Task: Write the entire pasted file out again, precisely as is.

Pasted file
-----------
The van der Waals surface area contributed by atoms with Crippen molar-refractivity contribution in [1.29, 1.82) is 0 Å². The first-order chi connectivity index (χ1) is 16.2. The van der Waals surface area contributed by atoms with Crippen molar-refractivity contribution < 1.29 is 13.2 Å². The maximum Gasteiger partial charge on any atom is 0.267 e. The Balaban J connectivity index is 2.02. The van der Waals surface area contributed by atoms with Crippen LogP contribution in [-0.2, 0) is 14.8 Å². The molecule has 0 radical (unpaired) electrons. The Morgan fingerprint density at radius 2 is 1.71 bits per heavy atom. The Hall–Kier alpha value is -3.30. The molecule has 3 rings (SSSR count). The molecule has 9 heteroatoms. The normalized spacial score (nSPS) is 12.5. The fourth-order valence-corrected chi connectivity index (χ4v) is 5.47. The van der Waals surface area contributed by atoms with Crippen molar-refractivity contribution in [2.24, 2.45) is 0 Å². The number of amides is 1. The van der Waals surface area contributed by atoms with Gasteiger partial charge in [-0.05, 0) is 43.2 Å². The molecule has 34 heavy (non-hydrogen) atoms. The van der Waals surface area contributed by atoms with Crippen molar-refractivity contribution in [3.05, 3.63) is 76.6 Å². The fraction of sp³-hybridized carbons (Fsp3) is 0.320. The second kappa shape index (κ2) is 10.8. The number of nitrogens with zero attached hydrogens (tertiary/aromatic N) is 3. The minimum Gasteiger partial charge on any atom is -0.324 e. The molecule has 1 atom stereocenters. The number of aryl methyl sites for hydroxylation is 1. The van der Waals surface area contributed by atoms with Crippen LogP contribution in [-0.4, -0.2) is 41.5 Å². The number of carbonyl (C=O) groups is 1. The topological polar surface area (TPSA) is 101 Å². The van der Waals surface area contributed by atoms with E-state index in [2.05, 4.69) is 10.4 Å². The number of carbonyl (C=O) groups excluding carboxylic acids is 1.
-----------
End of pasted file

The van der Waals surface area contributed by atoms with Crippen molar-refractivity contribution in [1.29, 1.82) is 0 Å². The first-order chi connectivity index (χ1) is 16.2. The van der Waals surface area contributed by atoms with Crippen molar-refractivity contribution < 1.29 is 13.2 Å². The maximum Gasteiger partial charge on any atom is 0.267 e. The Balaban J connectivity index is 2.02. The van der Waals surface area contributed by atoms with Crippen LogP contribution in [-0.2, 0) is 14.8 Å². The molecule has 0 radical (unpaired) electrons. The Morgan fingerprint density at radius 2 is 1.71 bits per heavy atom. The Hall–Kier alpha value is -3.30. The molecule has 3 rings (SSSR count). The molecule has 9 heteroatoms. The normalized spacial score (nSPS) is 12.5. The fourth-order valence-corrected chi connectivity index (χ4v) is 5.47. The van der Waals surface area contributed by atoms with Crippen molar-refractivity contribution in [2.24, 2.45) is 0 Å². The number of amides is 1. The van der Waals surface area contributed by atoms with Gasteiger partial charge in [-0.05, 0) is 43.2 Å². The molecule has 34 heavy (non-hydrogen) atoms. The van der Waals surface area contributed by atoms with Crippen molar-refractivity contribution in [3.05, 3.63) is 76.6 Å². The fraction of sp³-hybridized carbons (Fsp3) is 0.320. The second kappa shape index (κ2) is 10.8. The number of nitrogens with zero attached hydrogens (tertiary/aromatic N) is 3. The minimum Gasteiger partial charge on any atom is -0.324 e. The molecule has 1 atom stereocenters. The number of aryl methyl sites for hydroxylation is 1. The van der Waals surface area contributed by atoms with Crippen LogP contribution in [-0.4, -0.2) is 41.5 Å². The number of carbonyl (C=O) groups is 1. The topological polar surface area (TPSA) is 101 Å². The van der Waals surface area contributed by atoms with E-state index in [2.05, 4.69) is 10.4 Å². The number of carbonyl (C=O) groups excluding carboxylic acids is 1.